Posts tagged ‘bryant park’

2013/10/31

Concerning the S and the 7

Sometimes one wants or needs to get from Times Square, or the area around the Times Square subway station(s), to Grand Central Station. This can be done by walking, or bicycling, jogging, or hailing a cab and instructing the driver properly. Quite likely it can be done on a bus, even.

But it can also, notably, be done on the subway.

The most obvious subway line for this trip is the “S”, where “S” stands for “Shuttle”, referring to the set of trains and the set of tracks that shuttle endlessly back and forth between Times Square and Grand Central Station, all full of people and ads.

There are in some sense three “S” lines in the New York City subway system: the Times Square / Grand Central Shuttle (also known as the “42nd Street Shuttle”), the Franklin Avenue Shuttle in Brooklyn, and the Rockaway Park Shuttle in Queens.

These might be seen as three different lines all confusingly called the “S”, or I think with equal validity be considered a single line (the “S”), which is discontinuous, having one piece in Manhattan, one in Brooklyn, and one in Queens. It’s not clear what would constitute a fact-of-the-matter on the issue.

Then, running essentially parallel to the S (the Manhattan leg of the S, that is), there is the 7 (presumably named for having come after the 6 and before the 8, if any). Or, more accurately, that piece of the 7 between Times Square (where the line begins) and Grand Central Station (whence it continues onward out to Flushing in Queens). Between those two stations is the 5th Avenue (Bryant Park) 7 station, which is under Bryant Park, as shown in the illustration:

Bryant Park Subway Station

(That station also serves the enthusiastically orangish B, D, F, and V lines, but they are not relevant to the current discussion.)

There are various considerations in deciding between the S and the 7 for the purpose of getting between Times Square and Grand Central, or more specifically in our case the purpose of getting between the 42nd Street Port Authority Bus Terminal subway station (A, C and E lines), and Grand Central Station (Metro North).

No subway line at all runs between the Port Authority station and the Times Square station, but there is a pedestrian tunnel which is entirely within the subway system, and thus a Free Transfer. Emerging from that tunnel at one point, near a major AM New York distribution point, a set of stairs runs down to the 7 platform to one’s left, and another longer set leads up toward the level of the S some distance ahead.

The 7, being a more or less normal subway line, does not run as often as the S (that is to say, not quite constantly). Also, it has that additional station (Bryant Park, see above) between Times Square and Grand Central, whereas the S shuttles between the two with nothing intervening.

The 7 is also deeper in the ground than the S, which would normally be a disadvantage, but in this case it is so very deep in the ground that the platforms at both salient stations are provided with escalators, which convey one in comparative comfort up and down what would otherwise be a daunting number of stairs. So the physical effort and time involved in ascending and descending from and to the platforms of the 7 are no greater than, and likely less than, the corresponding factors for the S.

On the other hand, the escalators from the 7 platform at the Grand Central end leave one in a strange and not entirely admirable part of the station, with low ceilings and rather tacky dented metal walls, more like the modern Penn Station than the usual polished marble one expects from Grand Central, and at some distance (cognitively, and I suspect physically) from the probability-weighted center of gravity of the Metro-North gates.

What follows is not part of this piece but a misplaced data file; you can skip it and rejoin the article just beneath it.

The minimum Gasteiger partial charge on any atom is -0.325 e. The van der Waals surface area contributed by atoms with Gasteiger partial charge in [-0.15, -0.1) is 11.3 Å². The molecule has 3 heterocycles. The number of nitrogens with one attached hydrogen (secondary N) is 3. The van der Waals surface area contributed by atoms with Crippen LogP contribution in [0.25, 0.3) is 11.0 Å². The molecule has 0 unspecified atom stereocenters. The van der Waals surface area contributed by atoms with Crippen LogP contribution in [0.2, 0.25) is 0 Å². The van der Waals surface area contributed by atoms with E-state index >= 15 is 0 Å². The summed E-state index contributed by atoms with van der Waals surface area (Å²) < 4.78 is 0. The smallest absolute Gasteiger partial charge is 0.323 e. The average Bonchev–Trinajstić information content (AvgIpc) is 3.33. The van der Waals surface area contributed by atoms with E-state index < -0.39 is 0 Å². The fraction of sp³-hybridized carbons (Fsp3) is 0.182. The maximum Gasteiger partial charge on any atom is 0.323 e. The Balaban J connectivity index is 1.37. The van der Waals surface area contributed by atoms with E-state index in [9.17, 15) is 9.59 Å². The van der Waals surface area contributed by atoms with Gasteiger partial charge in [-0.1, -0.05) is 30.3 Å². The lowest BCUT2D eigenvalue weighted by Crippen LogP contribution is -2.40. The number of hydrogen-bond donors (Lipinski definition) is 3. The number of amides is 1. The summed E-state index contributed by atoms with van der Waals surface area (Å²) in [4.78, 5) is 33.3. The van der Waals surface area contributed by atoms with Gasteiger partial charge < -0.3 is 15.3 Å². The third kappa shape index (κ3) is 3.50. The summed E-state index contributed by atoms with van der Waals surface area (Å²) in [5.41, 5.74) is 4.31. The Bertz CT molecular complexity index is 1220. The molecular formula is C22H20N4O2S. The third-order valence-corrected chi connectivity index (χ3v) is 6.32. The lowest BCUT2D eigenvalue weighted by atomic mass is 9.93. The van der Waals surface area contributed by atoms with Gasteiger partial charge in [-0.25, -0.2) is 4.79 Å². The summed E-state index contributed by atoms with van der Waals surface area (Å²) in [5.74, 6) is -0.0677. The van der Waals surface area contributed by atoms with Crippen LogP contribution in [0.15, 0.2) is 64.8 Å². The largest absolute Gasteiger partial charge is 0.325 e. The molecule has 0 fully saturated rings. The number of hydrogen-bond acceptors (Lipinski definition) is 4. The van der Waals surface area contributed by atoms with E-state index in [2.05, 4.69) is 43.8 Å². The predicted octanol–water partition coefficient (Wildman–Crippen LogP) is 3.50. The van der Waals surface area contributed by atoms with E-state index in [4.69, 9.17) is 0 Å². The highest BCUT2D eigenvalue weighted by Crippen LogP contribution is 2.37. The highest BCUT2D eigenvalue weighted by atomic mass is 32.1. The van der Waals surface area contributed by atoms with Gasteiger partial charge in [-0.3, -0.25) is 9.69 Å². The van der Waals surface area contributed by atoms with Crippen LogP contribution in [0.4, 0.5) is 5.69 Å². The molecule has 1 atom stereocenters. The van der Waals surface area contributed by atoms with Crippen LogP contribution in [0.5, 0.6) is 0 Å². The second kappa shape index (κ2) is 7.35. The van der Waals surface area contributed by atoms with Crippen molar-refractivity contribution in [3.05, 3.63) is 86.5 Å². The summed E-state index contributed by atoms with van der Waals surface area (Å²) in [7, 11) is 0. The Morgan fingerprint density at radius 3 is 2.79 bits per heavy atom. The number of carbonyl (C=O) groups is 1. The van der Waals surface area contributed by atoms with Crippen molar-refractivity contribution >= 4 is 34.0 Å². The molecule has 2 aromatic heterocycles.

So there is that.

The other day I considered taking the 7 in the Times Square to Grand Central direction, but when I reached the platform there were two trains (one on each side) with their doors open and a certain milling of impatient New Yorkers, and a voice said that there were unauthorized persons on the tracks, or other words to that effect, and that service was delayed as a result. So I went up the escalator and made my way to the familiar Times Square end of the S, and did that.

Determining, in the process, that to get from the 42nd Street Port Authority Bus Terminal station to the Times Square end of the S, it is probably less effort, and even time, to go down the steps to the 7 platform and then up the escalator to the level of the Shuttle, than it is to go up the usual stairs to the Shuttle.

But that seems just lazy, as a regular thing.

Today I went down to the 7 platform again, and this time there were apparently no unauthorized persons on the tracks delaying traffic, and I took the 7 through the 5th Avenue (Bryant Park) station to its platform in Grand Central, and took that escalator up, and discovered the above facts about the odd area that this delivers one into.

And so there is that.

So very odd, really, that there are these huge tubes under the ground, with rails and speeding trains running on them. And so many people!

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2011/08/15

this iPad!

I have an iPad! This is not because I am a shiny early-adopter; it is because M is a shiny early-adopter :) and she got an iPad while back, and then I got her an iPad 2 for a recent birthday, so there was this iPad sitting around sort of spare, and so…

I am somewhat gabberflasted by how much I like it, and how much it is changing my relationship to computers and books and the Internet and stuff.

This is not what I expected. I expected that it would be a sort of pointless little computer, with a small screen, no useable keyboard, not much disk space, and an underpowered CPU and GPU.

But what it actually seems to be is a really shiny and smart book, which can get to the Internet when there’s WiFi, let me read various books and maps and play games and things even when there isn’t an Internet, automatically get the latest versions of various periodicals and so on, play music, and really do pretty much everything an actual computer can do except for () World of Warcraft, () Second Life, () Program development, and () Protracted typing of long things.